However, whilst there have been some international players featuring this season there have been no true star names. It would be a surprise were crowds to drop off simply because of the absence of a player such as New Zealander Mitchell McClenaghan who has been playing for Lancashire this season. 

Very few players in world cricket have the ability to draw crowds with their name alone. People generally come to grounds to watch good cricket, not simply a star player or two. 

As always in the UK, weather is an important influence in the success of an event. This summer, in contrast to last, has been blessed with warm, sunny evenings and the tournament has prospered as a result.

Mike Hewitt/Getty Images

Making the FLt20 season-long will mean some matches are played earlier and later than previously, thus increasing the chance of inclement weather. But conversely spreading the fixtures will help avoid a single wet month totally washing out half of the tournament. 

The issue regarding making the FLt20 a “commercial proposition” gets to the crux of this debate. Is the English domestic T20 tournament about creating money? Is it about attracting new fans to the sport? Or is it about improving the national team?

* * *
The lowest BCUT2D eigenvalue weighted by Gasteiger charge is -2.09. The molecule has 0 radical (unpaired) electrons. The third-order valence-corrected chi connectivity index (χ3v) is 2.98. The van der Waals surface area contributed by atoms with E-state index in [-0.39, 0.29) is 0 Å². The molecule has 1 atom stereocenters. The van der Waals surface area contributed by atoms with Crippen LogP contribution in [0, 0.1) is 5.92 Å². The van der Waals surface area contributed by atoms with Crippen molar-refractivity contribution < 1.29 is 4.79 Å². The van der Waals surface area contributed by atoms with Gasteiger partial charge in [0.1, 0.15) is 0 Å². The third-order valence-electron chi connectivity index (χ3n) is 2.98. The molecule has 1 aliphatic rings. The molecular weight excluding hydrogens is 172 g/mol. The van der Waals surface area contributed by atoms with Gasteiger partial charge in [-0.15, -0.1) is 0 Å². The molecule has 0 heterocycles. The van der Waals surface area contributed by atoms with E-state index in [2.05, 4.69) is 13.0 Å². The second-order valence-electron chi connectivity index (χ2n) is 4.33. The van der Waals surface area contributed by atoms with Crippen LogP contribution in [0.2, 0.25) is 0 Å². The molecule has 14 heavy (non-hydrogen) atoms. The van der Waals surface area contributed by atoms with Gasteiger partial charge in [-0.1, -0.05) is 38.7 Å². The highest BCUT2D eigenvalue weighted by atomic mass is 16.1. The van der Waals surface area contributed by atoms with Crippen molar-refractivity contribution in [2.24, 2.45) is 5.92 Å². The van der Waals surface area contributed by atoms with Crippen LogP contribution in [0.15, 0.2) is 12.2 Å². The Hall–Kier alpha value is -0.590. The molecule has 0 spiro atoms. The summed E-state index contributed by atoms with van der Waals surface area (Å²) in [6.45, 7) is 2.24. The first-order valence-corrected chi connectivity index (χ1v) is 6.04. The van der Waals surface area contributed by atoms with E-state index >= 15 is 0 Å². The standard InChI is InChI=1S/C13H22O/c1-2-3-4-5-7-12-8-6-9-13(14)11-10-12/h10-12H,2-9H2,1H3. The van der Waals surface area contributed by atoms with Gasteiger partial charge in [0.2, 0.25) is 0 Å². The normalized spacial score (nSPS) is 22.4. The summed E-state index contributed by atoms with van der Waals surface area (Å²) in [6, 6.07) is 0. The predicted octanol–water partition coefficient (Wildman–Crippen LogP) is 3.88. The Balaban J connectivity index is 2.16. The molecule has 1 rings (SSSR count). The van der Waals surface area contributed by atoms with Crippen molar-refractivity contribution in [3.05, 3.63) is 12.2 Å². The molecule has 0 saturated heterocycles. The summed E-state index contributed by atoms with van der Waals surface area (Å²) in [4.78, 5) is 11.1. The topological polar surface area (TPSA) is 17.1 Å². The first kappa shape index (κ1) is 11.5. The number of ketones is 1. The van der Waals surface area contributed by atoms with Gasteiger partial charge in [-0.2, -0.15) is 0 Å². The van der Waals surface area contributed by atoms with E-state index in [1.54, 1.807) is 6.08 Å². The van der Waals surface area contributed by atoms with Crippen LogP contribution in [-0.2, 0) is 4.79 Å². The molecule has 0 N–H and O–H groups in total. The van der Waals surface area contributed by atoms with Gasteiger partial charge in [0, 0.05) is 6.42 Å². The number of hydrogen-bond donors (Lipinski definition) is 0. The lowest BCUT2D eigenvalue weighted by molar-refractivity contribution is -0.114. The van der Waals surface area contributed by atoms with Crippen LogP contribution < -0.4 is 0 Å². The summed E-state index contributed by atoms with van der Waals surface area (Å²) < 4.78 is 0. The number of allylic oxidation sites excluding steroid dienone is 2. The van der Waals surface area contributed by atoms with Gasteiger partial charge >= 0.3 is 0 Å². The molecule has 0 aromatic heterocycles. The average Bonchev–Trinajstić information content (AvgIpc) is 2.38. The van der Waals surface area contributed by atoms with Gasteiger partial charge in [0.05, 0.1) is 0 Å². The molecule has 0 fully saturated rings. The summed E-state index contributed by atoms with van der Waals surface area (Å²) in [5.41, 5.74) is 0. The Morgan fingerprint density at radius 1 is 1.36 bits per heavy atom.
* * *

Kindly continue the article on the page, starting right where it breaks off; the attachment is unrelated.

As is often the case with such a scenario, the answer is a mixture of the three. 

The current format is best suited to achieving that. Whilst some have advocated following the lead of the Indian Premier League, it is worth noting that attempted IPL-clones the BPL and SLPL have struggled to establish themselves.

Most probably because India provides a unique setting for a tournament where cricket, glamour, money and Bollywood are all insatiably demanded. Trying to recreate the kind of sexy cricket that the IPL offers in England would prove a thankless task.

The Friends Life t20 is an English T20 league. It’s not trying to out-do itself, overspend or over-complicate. It's not trying turn Chester-le-Street into Chennai, nor Manchester into Melbourne, and the ECB should be wholeheartedly and sincerely commended for that. In an era of proliferation, expansion and greed the ECB have remained admirably rational and the tournament is better for it.